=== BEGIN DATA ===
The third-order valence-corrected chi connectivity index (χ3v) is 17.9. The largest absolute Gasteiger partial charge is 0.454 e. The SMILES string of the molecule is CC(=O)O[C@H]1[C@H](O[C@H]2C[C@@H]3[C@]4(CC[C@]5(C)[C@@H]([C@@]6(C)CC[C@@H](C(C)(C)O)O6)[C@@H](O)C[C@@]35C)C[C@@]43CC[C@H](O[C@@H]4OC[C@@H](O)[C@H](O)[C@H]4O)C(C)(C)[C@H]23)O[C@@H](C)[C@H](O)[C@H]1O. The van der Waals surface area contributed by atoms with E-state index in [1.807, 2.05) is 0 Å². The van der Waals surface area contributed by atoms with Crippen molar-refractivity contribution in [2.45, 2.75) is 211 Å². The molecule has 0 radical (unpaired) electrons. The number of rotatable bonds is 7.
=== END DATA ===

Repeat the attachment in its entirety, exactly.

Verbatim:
The third-order valence-corrected chi connectivity index (χ3v) is 17.9. The largest absolute Gasteiger partial charge is 0.454 e. The SMILES string of the molecule is CC(=O)O[C@H]1[C@H](O[C@H]2C[C@@H]3[C@]4(CC[C@]5(C)[C@@H]([C@@]6(C)CC[C@@H](C(C)(C)O)O6)[C@@H](O)C[C@@]35C)C[C@@]43CC[C@H](O[C@@H]4OC[C@@H](O)[C@H](O)[C@H]4O)C(C)(C)[C@H]23)O[C@@H](C)[C@H](O)[C@H]1O. The van der Waals surface area contributed by atoms with E-state index in [1.807, 2.05) is 0 Å². The van der Waals surface area contributed by atoms with Crippen molar-refractivity contribution in [2.45, 2.75) is 211 Å². The molecule has 0 radical (unpaired) electrons. The number of rotatable bonds is 7.